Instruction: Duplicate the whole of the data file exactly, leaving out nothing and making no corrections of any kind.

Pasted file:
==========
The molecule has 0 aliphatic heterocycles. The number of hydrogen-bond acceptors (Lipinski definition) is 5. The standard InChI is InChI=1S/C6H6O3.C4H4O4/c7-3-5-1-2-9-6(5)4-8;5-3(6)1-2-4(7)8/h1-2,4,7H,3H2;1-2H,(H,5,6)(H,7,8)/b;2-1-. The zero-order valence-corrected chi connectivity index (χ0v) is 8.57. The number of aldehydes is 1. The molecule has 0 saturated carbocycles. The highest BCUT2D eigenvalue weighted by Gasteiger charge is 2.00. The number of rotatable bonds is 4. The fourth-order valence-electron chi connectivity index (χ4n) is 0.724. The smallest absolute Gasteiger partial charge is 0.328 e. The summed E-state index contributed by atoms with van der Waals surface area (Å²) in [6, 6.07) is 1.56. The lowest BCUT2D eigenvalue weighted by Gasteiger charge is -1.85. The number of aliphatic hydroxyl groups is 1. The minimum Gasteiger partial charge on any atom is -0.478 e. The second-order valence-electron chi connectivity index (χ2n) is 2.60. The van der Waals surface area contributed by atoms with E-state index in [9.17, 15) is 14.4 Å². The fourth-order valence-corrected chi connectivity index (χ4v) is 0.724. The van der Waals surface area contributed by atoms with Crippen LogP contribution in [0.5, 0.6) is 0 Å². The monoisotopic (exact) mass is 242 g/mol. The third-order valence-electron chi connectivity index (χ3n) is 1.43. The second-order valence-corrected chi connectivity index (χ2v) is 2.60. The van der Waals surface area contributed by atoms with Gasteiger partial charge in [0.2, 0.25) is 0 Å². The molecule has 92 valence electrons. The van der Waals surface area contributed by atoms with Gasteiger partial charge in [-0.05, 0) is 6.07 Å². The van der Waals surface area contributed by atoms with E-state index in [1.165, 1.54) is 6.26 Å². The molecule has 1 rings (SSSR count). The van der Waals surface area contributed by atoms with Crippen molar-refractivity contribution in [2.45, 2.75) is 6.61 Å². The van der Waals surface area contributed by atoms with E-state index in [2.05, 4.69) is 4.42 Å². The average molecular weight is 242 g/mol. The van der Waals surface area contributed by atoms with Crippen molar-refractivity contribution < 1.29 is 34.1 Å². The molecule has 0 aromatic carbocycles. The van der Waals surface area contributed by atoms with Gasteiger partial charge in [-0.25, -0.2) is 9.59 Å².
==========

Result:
The molecule has 0 aliphatic heterocycles. The number of hydrogen-bond acceptors (Lipinski definition) is 5. The standard InChI is InChI=1S/C6H6O3.C4H4O4/c7-3-5-1-2-9-6(5)4-8;5-3(6)1-2-4(7)8/h1-2,4,7H,3H2;1-2H,(H,5,6)(H,7,8)/b;2-1-. The zero-order valence-corrected chi connectivity index (χ0v) is 8.57. The number of aldehydes is 1. The molecule has 0 saturated carbocycles. The highest BCUT2D eigenvalue weighted by Gasteiger charge is 2.00. The number of rotatable bonds is 4. The fourth-order valence-electron chi connectivity index (χ4n) is 0.724. The smallest absolute Gasteiger partial charge is 0.328 e. The summed E-state index contributed by atoms with van der Waals surface area (Å²) in [6, 6.07) is 1.56. The lowest BCUT2D eigenvalue weighted by Gasteiger charge is -1.85. The number of aliphatic hydroxyl groups is 1. The minimum Gasteiger partial charge on any atom is -0.478 e. The second-order valence-electron chi connectivity index (χ2n) is 2.60. The van der Waals surface area contributed by atoms with E-state index in [9.17, 15) is 14.4 Å². The fourth-order valence-corrected chi connectivity index (χ4v) is 0.724. The van der Waals surface area contributed by atoms with Crippen LogP contribution in [0.5, 0.6) is 0 Å². The monoisotopic (exact) mass is 242 g/mol. The third-order valence-electron chi connectivity index (χ3n) is 1.43. The second-order valence-corrected chi connectivity index (χ2v) is 2.60. The van der Waals surface area contributed by atoms with Gasteiger partial charge in [0.2, 0.25) is 0 Å². The molecule has 92 valence electrons. The van der Waals surface area contributed by atoms with Gasteiger partial charge in [-0.05, 0) is 6.07 Å². The van der Waals surface area contributed by atoms with E-state index in [1.165, 1.54) is 6.26 Å². The molecule has 1 rings (SSSR count). The van der Waals surface area contributed by atoms with Crippen molar-refractivity contribution in [2.45, 2.75) is 6.61 Å². The van der Waals surface area contributed by atoms with E-state index in [2.05, 4.69) is 4.42 Å². The average molecular weight is 242 g/mol. The van der Waals surface area contributed by atoms with Crippen molar-refractivity contribution < 1.29 is 34.1 Å². The molecule has 0 aromatic carbocycles. The van der Waals surface area contributed by atoms with Gasteiger partial charge in [-0.25, -0.2) is 9.59 Å².